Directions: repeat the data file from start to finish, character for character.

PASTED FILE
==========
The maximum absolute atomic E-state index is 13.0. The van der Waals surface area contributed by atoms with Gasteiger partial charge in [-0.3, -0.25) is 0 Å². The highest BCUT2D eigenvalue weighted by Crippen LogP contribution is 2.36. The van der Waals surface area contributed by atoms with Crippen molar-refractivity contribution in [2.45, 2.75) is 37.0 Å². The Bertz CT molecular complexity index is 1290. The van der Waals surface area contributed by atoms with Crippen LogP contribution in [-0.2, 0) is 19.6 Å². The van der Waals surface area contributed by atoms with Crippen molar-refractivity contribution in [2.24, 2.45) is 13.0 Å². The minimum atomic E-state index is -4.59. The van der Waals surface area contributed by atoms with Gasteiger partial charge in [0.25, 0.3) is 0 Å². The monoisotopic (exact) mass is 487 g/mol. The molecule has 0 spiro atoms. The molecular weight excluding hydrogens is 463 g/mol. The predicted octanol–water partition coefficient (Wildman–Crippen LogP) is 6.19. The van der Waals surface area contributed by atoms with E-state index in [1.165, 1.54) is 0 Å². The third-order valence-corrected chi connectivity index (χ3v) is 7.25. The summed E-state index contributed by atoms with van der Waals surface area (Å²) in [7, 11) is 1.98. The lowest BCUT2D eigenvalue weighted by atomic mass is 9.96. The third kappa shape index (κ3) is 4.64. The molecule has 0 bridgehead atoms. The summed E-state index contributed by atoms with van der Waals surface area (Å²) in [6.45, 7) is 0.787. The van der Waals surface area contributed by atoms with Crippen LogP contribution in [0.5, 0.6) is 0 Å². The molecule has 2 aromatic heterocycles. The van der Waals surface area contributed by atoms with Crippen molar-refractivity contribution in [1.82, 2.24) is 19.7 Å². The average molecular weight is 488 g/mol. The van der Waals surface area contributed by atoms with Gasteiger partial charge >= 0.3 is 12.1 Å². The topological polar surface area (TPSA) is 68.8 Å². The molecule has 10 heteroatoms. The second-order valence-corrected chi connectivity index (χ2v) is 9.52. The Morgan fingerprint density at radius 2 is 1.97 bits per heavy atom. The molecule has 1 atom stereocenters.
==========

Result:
The maximum absolute atomic E-state index is 13.0. The van der Waals surface area contributed by atoms with Gasteiger partial charge in [-0.3, -0.25) is 0 Å². The highest BCUT2D eigenvalue weighted by Crippen LogP contribution is 2.36. The van der Waals surface area contributed by atoms with Crippen molar-refractivity contribution in [2.45, 2.75) is 37.0 Å². The Bertz CT molecular complexity index is 1290. The van der Waals surface area contributed by atoms with Crippen LogP contribution in [-0.2, 0) is 19.6 Å². The van der Waals surface area contributed by atoms with Crippen molar-refractivity contribution in [2.24, 2.45) is 13.0 Å². The minimum atomic E-state index is -4.59. The van der Waals surface area contributed by atoms with Gasteiger partial charge in [0.25, 0.3) is 0 Å². The monoisotopic (exact) mass is 487 g/mol. The molecule has 0 spiro atoms. The molecular weight excluding hydrogens is 463 g/mol. The predicted octanol–water partition coefficient (Wildman–Crippen LogP) is 6.19. The van der Waals surface area contributed by atoms with E-state index in [1.165, 1.54) is 0 Å². The third-order valence-corrected chi connectivity index (χ3v) is 7.25. The summed E-state index contributed by atoms with van der Waals surface area (Å²) in [7, 11) is 1.98. The lowest BCUT2D eigenvalue weighted by atomic mass is 9.96. The third kappa shape index (κ3) is 4.64. The molecule has 0 bridgehead atoms. The summed E-state index contributed by atoms with van der Waals surface area (Å²) in [6.45, 7) is 0.787. The van der Waals surface area contributed by atoms with Crippen LogP contribution in [0.5, 0.6) is 0 Å². The molecule has 2 aromatic heterocycles. The van der Waals surface area contributed by atoms with Crippen molar-refractivity contribution in [1.82, 2.24) is 19.7 Å². The average molecular weight is 488 g/mol. The van der Waals surface area contributed by atoms with Gasteiger partial charge >= 0.3 is 12.1 Å². The topological polar surface area (TPSA) is 68.8 Å². The molecule has 10 heteroatoms. The second-order valence-corrected chi connectivity index (χ2v) is 9.52. The Morgan fingerprint density at radius 2 is 1.97 bits per heavy atom. The molecule has 1 atom stereocenters.